The Cambodian Genocide, 1975-1979

On 17 April 1975 Khmer Rouge forces took over Cambodia. They forcibly evacuated the nation’s cities, emptied hospitals and Buddhist monasteries, closed schools and factories, abolished money and wages, and scattered libraries.

Freedom of the press, movement, worship, organisation, association, and discussion all disappeared for nearly four years. So did family life.

Cambodians were forced to take their meals in collective mess halls. Parents ate in sittings; if they were lucky, their sons and daughters waited their turn outside.

During the years 1975 to 1979, Democratic Kampuchea (DK) was a prison camp state. Its 8 million prisoners served most of their time in solitary confinement. 1.7 million inmates were worked, starved, or beaten to death.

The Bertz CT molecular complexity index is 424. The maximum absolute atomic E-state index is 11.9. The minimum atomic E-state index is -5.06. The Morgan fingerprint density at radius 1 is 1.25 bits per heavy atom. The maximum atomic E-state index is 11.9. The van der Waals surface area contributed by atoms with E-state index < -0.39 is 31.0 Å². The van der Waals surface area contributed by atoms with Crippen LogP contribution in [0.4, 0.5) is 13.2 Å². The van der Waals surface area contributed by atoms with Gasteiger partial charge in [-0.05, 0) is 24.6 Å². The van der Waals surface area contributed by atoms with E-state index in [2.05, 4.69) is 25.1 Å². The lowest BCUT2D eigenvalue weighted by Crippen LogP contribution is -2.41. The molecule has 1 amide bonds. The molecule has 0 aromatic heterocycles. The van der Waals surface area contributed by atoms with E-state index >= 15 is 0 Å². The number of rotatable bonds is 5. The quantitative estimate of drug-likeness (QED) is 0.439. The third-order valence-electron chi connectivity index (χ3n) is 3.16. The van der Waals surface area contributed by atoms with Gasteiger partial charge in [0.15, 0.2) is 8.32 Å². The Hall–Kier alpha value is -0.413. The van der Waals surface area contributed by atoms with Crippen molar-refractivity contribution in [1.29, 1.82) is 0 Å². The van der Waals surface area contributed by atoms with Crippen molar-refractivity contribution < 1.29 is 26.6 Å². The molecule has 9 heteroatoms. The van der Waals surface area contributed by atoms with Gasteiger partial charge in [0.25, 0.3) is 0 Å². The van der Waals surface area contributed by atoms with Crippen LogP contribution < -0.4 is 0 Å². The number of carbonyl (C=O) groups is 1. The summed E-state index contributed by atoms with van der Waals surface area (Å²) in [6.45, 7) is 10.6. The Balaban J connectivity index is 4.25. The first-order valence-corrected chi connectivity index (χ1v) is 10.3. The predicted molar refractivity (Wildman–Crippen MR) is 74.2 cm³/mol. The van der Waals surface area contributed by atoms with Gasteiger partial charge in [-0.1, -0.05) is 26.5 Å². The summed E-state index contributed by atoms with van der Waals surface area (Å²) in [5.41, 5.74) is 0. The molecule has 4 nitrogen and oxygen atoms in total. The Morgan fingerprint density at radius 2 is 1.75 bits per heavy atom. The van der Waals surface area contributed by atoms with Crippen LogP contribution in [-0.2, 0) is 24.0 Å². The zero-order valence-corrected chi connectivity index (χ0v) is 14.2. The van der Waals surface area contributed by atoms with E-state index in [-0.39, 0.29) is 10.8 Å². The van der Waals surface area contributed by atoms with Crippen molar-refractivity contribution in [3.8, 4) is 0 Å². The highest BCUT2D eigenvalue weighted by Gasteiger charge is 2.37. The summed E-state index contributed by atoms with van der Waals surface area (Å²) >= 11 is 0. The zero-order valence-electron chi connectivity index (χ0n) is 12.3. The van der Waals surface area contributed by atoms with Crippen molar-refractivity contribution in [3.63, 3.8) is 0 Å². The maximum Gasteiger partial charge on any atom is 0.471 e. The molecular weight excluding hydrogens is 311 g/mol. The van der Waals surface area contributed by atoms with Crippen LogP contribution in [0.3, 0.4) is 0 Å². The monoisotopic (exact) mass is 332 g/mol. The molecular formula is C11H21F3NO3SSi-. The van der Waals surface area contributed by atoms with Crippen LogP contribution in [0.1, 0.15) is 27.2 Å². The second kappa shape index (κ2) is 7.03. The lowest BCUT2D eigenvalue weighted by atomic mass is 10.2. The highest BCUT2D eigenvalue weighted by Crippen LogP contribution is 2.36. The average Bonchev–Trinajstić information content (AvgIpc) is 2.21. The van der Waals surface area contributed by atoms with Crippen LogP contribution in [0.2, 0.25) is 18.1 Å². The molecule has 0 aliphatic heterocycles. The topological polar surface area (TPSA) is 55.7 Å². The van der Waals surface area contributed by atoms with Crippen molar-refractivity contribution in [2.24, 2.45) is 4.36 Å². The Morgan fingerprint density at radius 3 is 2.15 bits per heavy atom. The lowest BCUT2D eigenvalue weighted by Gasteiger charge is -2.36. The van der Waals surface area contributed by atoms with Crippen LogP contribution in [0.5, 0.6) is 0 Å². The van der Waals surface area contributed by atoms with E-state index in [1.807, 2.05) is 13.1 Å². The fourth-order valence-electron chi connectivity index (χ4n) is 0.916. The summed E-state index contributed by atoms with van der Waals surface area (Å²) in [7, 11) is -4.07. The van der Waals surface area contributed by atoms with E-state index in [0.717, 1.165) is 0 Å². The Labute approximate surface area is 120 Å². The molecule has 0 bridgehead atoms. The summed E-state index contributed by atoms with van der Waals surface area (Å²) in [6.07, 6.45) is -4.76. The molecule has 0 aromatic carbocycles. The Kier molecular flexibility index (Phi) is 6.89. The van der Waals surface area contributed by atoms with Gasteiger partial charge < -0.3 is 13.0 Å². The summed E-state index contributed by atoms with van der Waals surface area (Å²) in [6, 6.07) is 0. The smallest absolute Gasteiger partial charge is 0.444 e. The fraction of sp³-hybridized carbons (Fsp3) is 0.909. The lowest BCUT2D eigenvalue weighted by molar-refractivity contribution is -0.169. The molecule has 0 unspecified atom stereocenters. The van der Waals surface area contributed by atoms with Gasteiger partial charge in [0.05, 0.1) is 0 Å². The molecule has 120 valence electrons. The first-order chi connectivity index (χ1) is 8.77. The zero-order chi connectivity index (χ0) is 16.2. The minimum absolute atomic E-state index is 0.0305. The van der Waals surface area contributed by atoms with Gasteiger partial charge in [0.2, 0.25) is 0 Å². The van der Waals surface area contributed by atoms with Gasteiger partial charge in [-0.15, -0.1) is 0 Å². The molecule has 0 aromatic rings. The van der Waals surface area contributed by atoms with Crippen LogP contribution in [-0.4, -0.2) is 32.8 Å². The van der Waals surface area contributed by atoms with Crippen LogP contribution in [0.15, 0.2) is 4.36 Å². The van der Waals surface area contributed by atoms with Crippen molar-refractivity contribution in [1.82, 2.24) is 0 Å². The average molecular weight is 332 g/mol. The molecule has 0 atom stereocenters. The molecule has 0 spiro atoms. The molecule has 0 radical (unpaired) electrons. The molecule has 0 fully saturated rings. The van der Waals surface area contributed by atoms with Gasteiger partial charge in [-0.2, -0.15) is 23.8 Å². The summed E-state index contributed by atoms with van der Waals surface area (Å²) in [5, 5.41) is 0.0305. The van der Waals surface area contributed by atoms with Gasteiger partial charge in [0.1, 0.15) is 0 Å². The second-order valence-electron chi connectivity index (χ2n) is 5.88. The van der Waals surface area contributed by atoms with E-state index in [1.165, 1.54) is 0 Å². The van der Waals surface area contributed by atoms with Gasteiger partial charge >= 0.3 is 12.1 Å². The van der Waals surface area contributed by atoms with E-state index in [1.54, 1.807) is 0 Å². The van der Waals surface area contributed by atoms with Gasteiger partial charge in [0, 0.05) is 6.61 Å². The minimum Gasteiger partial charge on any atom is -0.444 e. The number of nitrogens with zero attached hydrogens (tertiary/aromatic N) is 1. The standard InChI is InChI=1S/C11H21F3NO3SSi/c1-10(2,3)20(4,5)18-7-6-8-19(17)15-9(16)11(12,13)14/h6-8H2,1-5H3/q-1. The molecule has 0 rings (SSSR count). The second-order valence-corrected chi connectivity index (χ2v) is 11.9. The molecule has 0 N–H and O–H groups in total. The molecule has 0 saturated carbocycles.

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Children at work during Democratic Kampuchea
Democratic Kampuchea leaders and members of the Standing Committee of the Central Committee of the CPK